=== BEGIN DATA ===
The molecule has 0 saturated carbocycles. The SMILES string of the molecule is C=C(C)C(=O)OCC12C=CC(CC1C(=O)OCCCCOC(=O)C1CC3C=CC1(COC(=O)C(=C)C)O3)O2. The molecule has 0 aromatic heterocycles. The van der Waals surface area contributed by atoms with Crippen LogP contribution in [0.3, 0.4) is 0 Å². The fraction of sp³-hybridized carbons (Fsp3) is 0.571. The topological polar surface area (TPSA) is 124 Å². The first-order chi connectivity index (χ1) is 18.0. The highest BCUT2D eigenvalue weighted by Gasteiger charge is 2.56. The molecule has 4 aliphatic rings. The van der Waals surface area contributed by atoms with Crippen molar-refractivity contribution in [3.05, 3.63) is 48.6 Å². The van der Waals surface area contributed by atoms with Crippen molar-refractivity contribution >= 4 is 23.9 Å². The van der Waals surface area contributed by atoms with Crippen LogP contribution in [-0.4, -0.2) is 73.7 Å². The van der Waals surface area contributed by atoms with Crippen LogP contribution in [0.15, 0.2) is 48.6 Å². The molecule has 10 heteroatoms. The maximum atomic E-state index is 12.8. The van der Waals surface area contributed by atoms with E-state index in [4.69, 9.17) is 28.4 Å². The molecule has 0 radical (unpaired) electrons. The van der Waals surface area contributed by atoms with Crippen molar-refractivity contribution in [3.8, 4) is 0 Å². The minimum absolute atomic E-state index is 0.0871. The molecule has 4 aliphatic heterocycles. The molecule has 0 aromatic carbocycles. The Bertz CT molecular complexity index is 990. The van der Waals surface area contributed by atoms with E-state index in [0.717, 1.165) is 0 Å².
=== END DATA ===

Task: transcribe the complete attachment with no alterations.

The molecule has 0 saturated carbocycles. The SMILES string of the molecule is C=C(C)C(=O)OCC12C=CC(CC1C(=O)OCCCCOC(=O)C1CC3C=CC1(COC(=O)C(=C)C)O3)O2. The molecule has 0 aromatic heterocycles. The van der Waals surface area contributed by atoms with Crippen LogP contribution in [0.3, 0.4) is 0 Å². The fraction of sp³-hybridized carbons (Fsp3) is 0.571. The topological polar surface area (TPSA) is 124 Å². The first-order chi connectivity index (χ1) is 18.0. The highest BCUT2D eigenvalue weighted by Gasteiger charge is 2.56. The molecule has 4 aliphatic rings. The van der Waals surface area contributed by atoms with Crippen molar-refractivity contribution in [3.05, 3.63) is 48.6 Å². The van der Waals surface area contributed by atoms with Crippen molar-refractivity contribution >= 4 is 23.9 Å². The van der Waals surface area contributed by atoms with Crippen LogP contribution in [-0.4, -0.2) is 73.7 Å². The van der Waals surface area contributed by atoms with Crippen LogP contribution in [0.15, 0.2) is 48.6 Å². The molecule has 10 heteroatoms. The maximum atomic E-state index is 12.8. The van der Waals surface area contributed by atoms with E-state index in [4.69, 9.17) is 28.4 Å². The molecule has 0 radical (unpaired) electrons. The van der Waals surface area contributed by atoms with Crippen molar-refractivity contribution in [3.8, 4) is 0 Å². The minimum absolute atomic E-state index is 0.0871. The molecule has 4 aliphatic heterocycles. The molecule has 0 aromatic carbocycles. The Bertz CT molecular complexity index is 990. The van der Waals surface area contributed by atoms with E-state index in [0.717, 1.165) is 0 Å².